It became very clear that a May wedding would not be safe, and I couldn’t imagine having another date. But, because of the situation at hand, I couldn’t knowingly put our older family members at risk for our own selfish needs. My grandmother has already battled through severe pneumonia, and if she caught COVID, it was likely she wouldn’t survive. So, we were able to easily change our date to Labor Day weekend. Thankfully.

We still got married on May 15th with my mom, my aunt, his mom and his stepfather present. Along with two of our very dear friends. We were not going to give up our date, but we could always do the big celebration later.

By July, it was clear that we weren’t getting any better. We contacted our vendors to cancel in hopes that we could plan something down the road. Our photographer and the photobooth gladly refunded us with complete understanding. The venue not so much. It was weeks of going back and forth, and when they said they weren’t giving us a refund and then tried to act as if they were doing us a favor by not charging us for food or drinks (even though we hadn’t ordered anything), that’s when I had my full breakdown. That’s when I cried for hours.

It was bad enough that I wasn’t getting my wedding, and now we’re losing $1,200+ because the venue was operating illegally per the state of North Carolina, but they were adamant that they were able to operate. Due to the emotional pull, we ceased trying to pursue it. After speaking to a lawyer, it could have taken months to get to the end of it, and while the money was important, my mental health was more important.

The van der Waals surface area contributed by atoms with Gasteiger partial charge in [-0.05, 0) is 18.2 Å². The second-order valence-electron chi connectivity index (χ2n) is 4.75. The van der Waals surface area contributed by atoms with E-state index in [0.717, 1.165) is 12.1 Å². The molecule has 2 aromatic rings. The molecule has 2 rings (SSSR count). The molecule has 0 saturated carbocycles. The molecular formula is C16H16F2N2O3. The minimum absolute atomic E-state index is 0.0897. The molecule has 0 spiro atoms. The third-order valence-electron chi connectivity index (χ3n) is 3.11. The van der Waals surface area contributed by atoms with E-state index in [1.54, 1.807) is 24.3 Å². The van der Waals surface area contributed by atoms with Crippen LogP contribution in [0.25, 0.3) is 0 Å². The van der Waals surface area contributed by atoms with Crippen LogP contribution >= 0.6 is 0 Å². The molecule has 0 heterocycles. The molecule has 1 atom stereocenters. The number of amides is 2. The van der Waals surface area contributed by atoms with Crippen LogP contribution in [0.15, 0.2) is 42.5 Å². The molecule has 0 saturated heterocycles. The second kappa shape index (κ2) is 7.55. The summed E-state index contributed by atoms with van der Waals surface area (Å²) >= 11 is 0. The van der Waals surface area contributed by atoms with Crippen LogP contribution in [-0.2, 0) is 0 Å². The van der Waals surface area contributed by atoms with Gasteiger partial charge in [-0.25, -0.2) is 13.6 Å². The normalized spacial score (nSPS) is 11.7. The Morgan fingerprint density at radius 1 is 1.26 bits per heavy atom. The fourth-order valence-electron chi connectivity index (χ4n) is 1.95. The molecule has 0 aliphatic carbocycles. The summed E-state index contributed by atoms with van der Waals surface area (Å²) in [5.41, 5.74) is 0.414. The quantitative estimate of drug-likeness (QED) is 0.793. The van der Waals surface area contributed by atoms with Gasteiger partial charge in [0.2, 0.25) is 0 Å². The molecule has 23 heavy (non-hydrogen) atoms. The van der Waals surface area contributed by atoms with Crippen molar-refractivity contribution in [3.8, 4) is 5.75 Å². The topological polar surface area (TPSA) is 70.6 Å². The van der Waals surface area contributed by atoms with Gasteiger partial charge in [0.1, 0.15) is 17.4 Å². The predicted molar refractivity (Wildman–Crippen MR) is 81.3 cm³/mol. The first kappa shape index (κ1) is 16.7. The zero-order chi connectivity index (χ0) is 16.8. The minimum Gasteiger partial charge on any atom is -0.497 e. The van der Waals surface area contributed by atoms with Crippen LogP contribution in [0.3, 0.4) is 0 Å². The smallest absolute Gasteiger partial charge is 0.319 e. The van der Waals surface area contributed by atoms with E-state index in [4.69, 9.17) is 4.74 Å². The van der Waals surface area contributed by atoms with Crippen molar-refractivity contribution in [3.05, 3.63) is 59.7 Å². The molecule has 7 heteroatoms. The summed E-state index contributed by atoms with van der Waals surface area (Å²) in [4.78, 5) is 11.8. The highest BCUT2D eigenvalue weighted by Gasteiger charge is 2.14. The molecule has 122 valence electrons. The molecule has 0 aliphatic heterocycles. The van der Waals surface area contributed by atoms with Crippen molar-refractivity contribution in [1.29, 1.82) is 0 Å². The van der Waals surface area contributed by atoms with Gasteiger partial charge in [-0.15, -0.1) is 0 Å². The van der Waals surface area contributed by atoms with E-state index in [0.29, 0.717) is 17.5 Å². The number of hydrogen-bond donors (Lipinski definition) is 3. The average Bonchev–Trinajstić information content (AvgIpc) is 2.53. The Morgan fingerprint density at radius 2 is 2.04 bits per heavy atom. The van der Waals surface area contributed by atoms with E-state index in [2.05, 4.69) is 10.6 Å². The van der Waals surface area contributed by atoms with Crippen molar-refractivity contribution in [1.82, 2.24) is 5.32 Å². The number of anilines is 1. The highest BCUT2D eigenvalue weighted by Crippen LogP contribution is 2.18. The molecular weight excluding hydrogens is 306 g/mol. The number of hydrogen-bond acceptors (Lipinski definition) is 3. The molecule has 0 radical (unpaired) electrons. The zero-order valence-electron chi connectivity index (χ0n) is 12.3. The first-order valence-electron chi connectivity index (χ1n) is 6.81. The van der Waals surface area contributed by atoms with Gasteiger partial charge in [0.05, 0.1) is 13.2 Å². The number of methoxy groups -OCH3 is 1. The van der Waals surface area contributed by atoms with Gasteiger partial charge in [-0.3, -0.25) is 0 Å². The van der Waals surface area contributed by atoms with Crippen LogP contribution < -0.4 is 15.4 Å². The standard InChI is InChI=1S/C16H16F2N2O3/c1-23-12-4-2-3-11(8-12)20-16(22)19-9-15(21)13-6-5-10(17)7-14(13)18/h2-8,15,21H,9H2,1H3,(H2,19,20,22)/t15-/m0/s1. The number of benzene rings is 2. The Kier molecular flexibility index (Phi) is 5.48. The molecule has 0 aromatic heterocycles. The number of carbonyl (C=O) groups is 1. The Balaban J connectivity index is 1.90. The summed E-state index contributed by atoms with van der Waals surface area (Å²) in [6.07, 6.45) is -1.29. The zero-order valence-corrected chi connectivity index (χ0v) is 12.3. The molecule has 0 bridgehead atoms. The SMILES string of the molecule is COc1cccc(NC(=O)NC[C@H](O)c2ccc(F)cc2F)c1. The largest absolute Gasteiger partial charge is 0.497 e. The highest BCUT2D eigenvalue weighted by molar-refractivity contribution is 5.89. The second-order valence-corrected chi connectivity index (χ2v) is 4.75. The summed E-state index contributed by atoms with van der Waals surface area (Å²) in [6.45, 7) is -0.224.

As Labor Day came and went, the emotions of not having our special day were heavy on my heart. I already had my dress, and it was being tailored, and I still had dreams of being able to wear it. After speaking with my dear friend who is a photographer, we decided that we were going to do a bridal photography session. Eddie and I never got a chance to say our vows, have the first dance or even have professional pictures to celebrate us. I wanted at least that. We had a day just for us on November 20th and, while the plans didn’t go exactly as we thought they would, the day was so magical and filled with love. Being able to share those moments with my husband and to have a day to express our love, even if it’s six months later, was a day we’ll never forget.

The plus side is that we can celebrate twice a year now!

A few notes I would pass on to future brides:

  • No matter what happens, do not lose sight of sharing a special day with your spouse. In reality, while you want to be surrounded by family and friends, it truly is just about you.
  • Get yourself the website. Even though things didn’t work out the way I thought they would, the website was SO helpful in helping me keep organized. I was able to link my registry and all.
  • There are wristbands now that you can order for your guests to wear that are color-coded. It allows people to see who’s comfortable with what kind of interaction. The ones I saw included no contact, elbow bumps and full-on hugs.
  • Most importantly, do not plan your wedding on making other people happy. Make a day that will live with love in your hearts for the rest of your lives.